The impact of a global supply chain crisis

February 2024 and we’re approaching 4 years since the beginning of the COVID 19 Pandemic. The UK entered its first lockdown towards the end of March 2020. I had to double check that was correct as I couldn’t believe quite that much time had passed.

As a carer I often feel that large portions of time will pass me by in a blur. Sometimes for months on end there will be non-stop appointments, phone calls, emails, applications and so many other kinds of relentless admin drudgery that comes alongside managing the care of a medically complex child within a rapidly failing system.

We all remember what a scary and unprecedented time it was during the pandemic. Many families like ours battled through some extremely tough circumstances, without the appropriate care and support they so desperately needed.

When lockdowns were eventually lifted, restrictions were eased and everyday things slowly started to return to normal, I felt a genuine sense of relief and (I now realise very naively) allowed myself to cling to the hope that things would improve for us.

Things could only get better now surely.

We would have access to the services that had been halted, much needed support would come, access to medical treatment and therapies would be better than they had been for months etc.

Whilst of course there have been aspects of our life that have improved since coming out of the pandemic, I can honestly say that overall, the majority of things have only continued to get progressively worse.

A huge issue that we have been facing for the last few years is being unable to obtain vital medical supplies and medications, as a result of the ongoing global supply chain crisis that began during the pandemic. I have lost count of the medications and supplies that we have struggled to obtain. It seems to be a different item every other week and I live in constant fear of what the next thing will be.

It is absolutely terrifying as a parent to discover that an essential medication is missing from your child’s prescription, even more so when you contact the GP or the pharmacy (praying that it is just an oversight that has been missed) to be told nonchalantly “We can’t get that medication, there is a manufacturing issue”, as if this tiny titbit of information (that was only offered up because you contacted them and asked) is enough for you to stop hassling them and be off on your merry way.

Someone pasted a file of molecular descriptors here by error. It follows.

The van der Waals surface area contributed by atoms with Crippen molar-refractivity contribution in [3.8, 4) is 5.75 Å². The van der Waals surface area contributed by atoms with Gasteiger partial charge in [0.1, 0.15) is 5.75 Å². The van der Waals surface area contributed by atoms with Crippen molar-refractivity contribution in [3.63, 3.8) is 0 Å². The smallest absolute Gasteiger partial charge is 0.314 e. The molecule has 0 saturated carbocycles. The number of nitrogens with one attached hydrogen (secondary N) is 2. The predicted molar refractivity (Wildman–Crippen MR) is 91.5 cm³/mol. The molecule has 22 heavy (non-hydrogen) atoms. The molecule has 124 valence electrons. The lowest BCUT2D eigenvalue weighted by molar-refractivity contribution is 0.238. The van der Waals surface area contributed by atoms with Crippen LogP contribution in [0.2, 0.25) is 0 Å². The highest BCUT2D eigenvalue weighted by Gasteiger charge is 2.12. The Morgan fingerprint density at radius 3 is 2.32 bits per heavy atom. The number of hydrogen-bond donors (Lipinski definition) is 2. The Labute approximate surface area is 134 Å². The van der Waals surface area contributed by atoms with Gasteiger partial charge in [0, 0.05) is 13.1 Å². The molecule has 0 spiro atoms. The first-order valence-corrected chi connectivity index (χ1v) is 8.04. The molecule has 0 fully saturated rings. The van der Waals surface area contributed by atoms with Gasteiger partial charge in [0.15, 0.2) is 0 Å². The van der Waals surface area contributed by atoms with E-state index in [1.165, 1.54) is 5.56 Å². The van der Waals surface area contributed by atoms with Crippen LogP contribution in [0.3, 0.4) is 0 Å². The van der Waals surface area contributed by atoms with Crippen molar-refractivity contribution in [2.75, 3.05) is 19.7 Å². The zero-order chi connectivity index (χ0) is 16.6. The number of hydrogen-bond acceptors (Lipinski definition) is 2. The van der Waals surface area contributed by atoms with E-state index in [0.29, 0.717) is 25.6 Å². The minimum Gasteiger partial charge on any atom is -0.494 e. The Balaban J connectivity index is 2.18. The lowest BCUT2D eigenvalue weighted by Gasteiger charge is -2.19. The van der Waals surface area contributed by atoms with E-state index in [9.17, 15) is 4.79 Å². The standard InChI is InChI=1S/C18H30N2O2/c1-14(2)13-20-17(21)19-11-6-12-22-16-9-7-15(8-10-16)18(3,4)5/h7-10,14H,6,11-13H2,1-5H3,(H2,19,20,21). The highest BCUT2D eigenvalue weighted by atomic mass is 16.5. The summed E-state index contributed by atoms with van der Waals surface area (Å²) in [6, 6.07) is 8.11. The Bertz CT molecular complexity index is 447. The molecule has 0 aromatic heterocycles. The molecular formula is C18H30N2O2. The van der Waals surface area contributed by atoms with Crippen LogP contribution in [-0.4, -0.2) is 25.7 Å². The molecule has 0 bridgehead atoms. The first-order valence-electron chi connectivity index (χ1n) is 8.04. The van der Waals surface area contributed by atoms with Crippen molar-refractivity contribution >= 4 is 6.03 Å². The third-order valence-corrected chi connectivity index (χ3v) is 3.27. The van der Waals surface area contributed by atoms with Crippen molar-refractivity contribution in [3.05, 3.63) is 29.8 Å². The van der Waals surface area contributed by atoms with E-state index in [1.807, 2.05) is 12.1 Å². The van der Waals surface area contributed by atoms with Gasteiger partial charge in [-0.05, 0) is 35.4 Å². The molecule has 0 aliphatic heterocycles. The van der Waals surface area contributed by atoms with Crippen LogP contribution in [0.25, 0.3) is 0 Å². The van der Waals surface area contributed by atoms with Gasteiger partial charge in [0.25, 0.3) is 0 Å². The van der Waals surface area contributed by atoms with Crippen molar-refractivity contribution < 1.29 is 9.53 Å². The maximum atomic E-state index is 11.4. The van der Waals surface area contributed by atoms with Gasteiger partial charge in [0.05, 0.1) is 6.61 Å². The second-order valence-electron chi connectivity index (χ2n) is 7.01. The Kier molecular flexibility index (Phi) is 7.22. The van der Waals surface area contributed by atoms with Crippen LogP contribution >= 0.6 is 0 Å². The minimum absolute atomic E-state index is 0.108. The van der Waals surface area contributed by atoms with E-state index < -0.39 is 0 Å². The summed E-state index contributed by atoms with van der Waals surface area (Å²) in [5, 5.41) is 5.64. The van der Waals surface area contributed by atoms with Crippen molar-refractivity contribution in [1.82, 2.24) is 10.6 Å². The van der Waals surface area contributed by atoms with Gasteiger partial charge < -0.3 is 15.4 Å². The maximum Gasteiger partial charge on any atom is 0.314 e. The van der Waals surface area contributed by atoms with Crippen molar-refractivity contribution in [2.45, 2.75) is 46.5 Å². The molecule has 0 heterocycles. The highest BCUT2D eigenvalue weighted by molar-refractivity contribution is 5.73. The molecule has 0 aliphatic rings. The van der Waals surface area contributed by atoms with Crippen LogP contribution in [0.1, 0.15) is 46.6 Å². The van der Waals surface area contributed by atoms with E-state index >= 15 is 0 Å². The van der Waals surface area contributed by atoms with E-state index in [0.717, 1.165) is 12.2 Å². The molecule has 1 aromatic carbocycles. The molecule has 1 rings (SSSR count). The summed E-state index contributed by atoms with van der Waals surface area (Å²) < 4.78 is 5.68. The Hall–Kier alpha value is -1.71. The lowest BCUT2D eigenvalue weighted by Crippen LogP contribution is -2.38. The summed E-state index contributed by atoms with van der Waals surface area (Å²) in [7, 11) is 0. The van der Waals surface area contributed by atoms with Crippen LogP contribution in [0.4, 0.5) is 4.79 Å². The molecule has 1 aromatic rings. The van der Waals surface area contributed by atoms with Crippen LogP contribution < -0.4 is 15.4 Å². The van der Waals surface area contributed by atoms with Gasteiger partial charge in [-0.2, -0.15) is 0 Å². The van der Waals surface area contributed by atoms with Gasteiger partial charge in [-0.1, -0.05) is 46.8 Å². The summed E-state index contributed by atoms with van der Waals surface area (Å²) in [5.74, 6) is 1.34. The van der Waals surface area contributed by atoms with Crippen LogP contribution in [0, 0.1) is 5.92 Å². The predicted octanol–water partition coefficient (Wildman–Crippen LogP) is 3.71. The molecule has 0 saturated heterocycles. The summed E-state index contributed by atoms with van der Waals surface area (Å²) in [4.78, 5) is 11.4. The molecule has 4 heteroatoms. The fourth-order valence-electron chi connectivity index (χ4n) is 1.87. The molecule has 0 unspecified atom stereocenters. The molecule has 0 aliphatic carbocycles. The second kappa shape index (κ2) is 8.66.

Now, I’m a reasonable and logical thinking person (most of the time), so I understand that some situations are out of people’s control. I have never expected that by some miracle because I’m stressing our urgent need for something, it can be magically conjured up from thin air.

I’m very aware that it is an ongoing, widespread problem.

I’m very aware that it is an ongoing, widespread problem. What I can’t seem to elucidate (despite repeated attempts to multiple professionals and services) is that the thing that I take serious issue with is the complete mishandling of the situation.

If items are unavailable, then they are unavailable. However, the thing that I find exceptionally concerning is that not once during this global crisis, has any professional contacted me voluntarily to check on the welfare of my son in the event of an out-of-stock medication or to discuss concerns I may have. Even in relation to a medication that can cause seizures, respiratory distress and fatality if abruptly stopped. At no point has anybody voluntarily offered any alternatives or suggested a contingency plan going forward should a specific item not come back into stock.

Every single time we have been faced with a supply issue that has eventually led to a solution being reached, is only a direct result of me relentlessly making a nuisance of myself and demanding that someone address the problem (either by trying to source the item elsewhere or failing this, requesting an alternative medication).

This has taken several months in some circumstances.

One of his medications that we are currently unable to source, has been in short supply for some time. I have been trying to work with his medical team to manage the problem since around November last year. I have sent close to 50 emails in relation to this one medication and made close to a hundred phone calls.